Clinicians - Can Arthrosamid® delay joint replacement surgery?

Viscosupplementation has been shown to delay time to total knee joint replacement. The long lasting and sustained effect of Arthrosamid® should offer similar benefits.

Clinicians - How does pain get reduced?

The exact way that pain gets turned off is being investigated. Arthrosamid® works to cushion the joint, in clinical trials it can reduce the pain, decrease stiffness, and helps movement. It has been shown to be safe and can give long-acting relief, improving the quality of life.

Clinicians - What is the place for Arthrosamid® in the managing of knee osteoarthritis?

If the patient suffers from osteoarthritis pain and the pain is not controlled by simple pain killers and lifestyle modifications, then the patient could be suitable for Arthrosamid® treatment.

Clinicians - Can Arthrosamid® be used as a treatment for hip osteoarthritis?

No - Arthrosamid® is only indicated for the knee osteoarthritis symptomatic treatment.

Clinicians - What is polyacrylamide hydrogel?

A polyacrylamide hydrogel is a group of cross-linked polymeric material, which hold large amounts of water while maintaining their structure. They possess a degree of flexibility very similar to natural tissue due to their large water content.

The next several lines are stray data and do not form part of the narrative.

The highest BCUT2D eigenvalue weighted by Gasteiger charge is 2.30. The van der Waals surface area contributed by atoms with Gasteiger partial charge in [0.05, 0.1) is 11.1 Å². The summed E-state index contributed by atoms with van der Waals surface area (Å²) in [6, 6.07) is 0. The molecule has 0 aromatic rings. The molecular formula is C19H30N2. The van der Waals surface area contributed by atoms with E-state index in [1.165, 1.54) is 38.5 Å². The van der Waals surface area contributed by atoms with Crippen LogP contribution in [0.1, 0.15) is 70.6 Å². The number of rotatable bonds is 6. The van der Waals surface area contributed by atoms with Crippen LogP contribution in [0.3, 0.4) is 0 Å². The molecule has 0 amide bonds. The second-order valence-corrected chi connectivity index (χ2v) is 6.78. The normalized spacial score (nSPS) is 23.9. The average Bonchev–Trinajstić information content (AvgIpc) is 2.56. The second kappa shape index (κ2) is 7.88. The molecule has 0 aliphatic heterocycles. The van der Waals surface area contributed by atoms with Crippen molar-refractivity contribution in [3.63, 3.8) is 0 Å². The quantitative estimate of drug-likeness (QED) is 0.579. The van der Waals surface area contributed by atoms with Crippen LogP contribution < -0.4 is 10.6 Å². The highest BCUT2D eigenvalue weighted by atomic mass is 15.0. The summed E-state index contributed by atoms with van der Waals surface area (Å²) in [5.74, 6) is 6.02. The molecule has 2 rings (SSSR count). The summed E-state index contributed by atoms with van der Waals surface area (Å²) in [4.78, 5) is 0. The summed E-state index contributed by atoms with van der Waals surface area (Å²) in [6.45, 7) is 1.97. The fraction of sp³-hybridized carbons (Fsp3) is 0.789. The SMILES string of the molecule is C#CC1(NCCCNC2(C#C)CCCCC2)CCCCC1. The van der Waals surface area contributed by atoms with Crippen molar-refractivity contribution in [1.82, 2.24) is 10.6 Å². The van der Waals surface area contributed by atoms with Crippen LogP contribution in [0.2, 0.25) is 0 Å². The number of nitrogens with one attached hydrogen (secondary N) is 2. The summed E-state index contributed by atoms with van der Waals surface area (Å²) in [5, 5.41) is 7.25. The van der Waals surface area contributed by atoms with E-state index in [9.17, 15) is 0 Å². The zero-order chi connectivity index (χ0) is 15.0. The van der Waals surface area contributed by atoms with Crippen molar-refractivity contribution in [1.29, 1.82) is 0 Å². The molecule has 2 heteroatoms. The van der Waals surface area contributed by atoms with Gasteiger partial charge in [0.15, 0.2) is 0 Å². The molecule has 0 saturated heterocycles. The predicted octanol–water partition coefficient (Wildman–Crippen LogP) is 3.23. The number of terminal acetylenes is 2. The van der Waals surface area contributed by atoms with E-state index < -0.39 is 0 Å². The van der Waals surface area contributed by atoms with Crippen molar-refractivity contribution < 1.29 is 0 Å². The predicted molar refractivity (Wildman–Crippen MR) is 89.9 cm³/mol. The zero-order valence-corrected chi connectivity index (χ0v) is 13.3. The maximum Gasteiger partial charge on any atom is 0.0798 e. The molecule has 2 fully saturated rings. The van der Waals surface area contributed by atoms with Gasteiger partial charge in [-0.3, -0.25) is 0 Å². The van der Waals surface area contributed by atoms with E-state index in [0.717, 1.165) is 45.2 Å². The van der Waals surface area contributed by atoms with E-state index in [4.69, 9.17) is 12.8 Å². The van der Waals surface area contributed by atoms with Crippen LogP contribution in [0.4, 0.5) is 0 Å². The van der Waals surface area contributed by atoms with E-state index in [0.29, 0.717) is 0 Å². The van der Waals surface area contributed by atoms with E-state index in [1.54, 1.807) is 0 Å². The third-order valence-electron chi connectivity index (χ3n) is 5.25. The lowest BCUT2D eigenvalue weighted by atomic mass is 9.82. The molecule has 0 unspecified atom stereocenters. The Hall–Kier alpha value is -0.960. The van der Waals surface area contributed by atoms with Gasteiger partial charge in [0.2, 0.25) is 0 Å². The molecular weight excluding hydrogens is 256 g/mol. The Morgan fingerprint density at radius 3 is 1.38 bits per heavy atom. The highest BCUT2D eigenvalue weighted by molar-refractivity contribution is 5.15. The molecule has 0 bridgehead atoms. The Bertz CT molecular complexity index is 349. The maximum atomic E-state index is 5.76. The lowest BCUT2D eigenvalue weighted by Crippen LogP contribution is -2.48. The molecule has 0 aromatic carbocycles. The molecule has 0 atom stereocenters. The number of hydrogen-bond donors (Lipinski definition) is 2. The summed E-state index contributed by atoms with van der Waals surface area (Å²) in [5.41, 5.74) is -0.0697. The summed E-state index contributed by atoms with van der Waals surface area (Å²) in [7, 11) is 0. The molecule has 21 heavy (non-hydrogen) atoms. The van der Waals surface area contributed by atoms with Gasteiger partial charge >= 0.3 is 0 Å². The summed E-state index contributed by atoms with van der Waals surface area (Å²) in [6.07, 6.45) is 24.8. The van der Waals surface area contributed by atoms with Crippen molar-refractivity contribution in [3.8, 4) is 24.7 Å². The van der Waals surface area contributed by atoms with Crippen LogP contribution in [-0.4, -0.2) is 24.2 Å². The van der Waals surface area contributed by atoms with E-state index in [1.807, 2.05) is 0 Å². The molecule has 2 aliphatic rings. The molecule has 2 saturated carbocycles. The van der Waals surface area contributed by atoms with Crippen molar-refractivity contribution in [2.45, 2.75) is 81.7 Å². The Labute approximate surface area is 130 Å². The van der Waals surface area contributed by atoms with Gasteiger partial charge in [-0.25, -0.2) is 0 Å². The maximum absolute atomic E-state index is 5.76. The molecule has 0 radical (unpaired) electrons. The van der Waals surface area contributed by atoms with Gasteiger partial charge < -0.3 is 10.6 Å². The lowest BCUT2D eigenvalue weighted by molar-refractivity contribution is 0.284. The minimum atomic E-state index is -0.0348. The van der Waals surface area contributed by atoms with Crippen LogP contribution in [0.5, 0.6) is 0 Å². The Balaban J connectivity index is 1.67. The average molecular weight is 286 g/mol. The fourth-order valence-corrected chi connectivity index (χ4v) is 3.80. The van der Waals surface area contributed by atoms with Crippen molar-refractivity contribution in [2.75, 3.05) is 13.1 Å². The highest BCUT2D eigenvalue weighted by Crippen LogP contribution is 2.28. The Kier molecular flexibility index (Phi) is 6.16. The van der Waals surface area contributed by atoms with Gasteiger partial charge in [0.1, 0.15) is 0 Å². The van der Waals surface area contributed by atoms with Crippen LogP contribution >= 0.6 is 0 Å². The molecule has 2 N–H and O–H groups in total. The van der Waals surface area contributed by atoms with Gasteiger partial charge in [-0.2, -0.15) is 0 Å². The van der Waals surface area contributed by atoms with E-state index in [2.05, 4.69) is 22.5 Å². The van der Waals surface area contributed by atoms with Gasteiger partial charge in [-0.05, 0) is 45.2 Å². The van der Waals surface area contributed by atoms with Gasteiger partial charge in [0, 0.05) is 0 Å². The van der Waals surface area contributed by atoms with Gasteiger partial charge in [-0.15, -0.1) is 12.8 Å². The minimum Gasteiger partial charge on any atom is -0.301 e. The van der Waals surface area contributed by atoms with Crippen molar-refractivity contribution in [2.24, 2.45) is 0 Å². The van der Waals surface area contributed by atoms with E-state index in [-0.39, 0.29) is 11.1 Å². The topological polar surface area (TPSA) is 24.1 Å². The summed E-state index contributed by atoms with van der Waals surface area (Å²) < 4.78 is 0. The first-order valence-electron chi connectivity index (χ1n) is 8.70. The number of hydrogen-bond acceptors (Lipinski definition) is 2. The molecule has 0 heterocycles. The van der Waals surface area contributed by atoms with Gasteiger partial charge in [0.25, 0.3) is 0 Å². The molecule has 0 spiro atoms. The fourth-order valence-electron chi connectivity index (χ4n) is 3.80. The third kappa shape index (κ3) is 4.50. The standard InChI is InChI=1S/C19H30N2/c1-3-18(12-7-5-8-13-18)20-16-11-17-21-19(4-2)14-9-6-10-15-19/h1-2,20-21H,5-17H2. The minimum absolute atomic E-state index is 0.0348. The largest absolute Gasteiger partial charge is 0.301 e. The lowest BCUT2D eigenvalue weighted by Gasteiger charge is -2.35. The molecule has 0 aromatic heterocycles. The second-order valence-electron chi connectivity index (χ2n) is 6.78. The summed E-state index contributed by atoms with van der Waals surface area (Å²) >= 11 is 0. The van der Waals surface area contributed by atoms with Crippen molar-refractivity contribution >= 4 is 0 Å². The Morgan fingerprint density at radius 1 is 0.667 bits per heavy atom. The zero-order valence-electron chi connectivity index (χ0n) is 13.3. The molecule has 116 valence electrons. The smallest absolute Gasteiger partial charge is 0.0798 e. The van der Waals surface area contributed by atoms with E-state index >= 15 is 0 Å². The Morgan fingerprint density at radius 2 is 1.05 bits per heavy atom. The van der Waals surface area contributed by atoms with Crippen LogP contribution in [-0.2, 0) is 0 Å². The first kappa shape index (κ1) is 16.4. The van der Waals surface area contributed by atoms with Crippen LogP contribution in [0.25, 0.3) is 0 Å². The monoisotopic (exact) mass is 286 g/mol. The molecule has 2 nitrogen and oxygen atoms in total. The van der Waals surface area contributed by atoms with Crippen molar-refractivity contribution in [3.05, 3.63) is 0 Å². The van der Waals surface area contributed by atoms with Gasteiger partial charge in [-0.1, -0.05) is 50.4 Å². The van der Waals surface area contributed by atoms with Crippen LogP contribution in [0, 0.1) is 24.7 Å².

Arthrosamid® is a hydrogel. It is an inert, non-pyrogenic polymer gel consisting of 97.5% sterile water and 2.5% cross-linked polyacrylamide and has water exchanging capabilities.

Clinicians - How effective is Arthrosamid® treatment?

As Arthrosamid® works to cushion the joint, it can reduce your pain, decrease stiffness, and help movement. The hydrogel itself does not degrade and therefore it provides long-acting relief, improving your quality of life. In clinical trials, patients reported a significant reduction in their pain symptoms by week 4 after their injection and, unlike other injectable treatments, the average level of reduction was maintained at the 3-year follow-up period.